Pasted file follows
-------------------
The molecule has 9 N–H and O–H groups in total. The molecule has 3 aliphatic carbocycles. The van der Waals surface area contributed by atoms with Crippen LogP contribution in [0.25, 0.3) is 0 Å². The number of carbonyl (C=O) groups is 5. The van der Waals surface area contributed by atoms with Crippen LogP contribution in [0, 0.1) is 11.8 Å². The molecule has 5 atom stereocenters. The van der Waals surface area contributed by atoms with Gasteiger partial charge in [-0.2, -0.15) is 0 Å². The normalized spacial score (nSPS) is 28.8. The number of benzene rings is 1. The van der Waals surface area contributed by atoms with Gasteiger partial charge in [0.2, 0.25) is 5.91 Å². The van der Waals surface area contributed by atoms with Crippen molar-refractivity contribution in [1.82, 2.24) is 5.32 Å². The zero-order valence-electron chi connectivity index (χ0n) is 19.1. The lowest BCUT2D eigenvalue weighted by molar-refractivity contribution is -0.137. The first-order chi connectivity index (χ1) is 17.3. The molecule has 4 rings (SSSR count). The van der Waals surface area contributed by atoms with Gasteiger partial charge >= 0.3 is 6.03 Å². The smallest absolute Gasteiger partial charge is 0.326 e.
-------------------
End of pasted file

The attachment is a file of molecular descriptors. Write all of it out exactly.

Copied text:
The molecule has 9 N–H and O–H groups in total. The molecule has 3 aliphatic carbocycles. The van der Waals surface area contributed by atoms with Crippen LogP contribution in [0.25, 0.3) is 0 Å². The number of carbonyl (C=O) groups is 5. The van der Waals surface area contributed by atoms with Crippen LogP contribution in [0, 0.1) is 11.8 Å². The molecule has 5 atom stereocenters. The van der Waals surface area contributed by atoms with Gasteiger partial charge in [-0.2, -0.15) is 0 Å². The normalized spacial score (nSPS) is 28.8. The number of benzene rings is 1. The van der Waals surface area contributed by atoms with Gasteiger partial charge in [0.2, 0.25) is 5.91 Å². The van der Waals surface area contributed by atoms with Crippen molar-refractivity contribution in [1.82, 2.24) is 5.32 Å². The zero-order valence-electron chi connectivity index (χ0n) is 19.1. The lowest BCUT2D eigenvalue weighted by molar-refractivity contribution is -0.137. The first-order chi connectivity index (χ1) is 17.3. The molecule has 4 rings (SSSR count). The van der Waals surface area contributed by atoms with Gasteiger partial charge >= 0.3 is 6.03 Å². The smallest absolute Gasteiger partial charge is 0.326 e.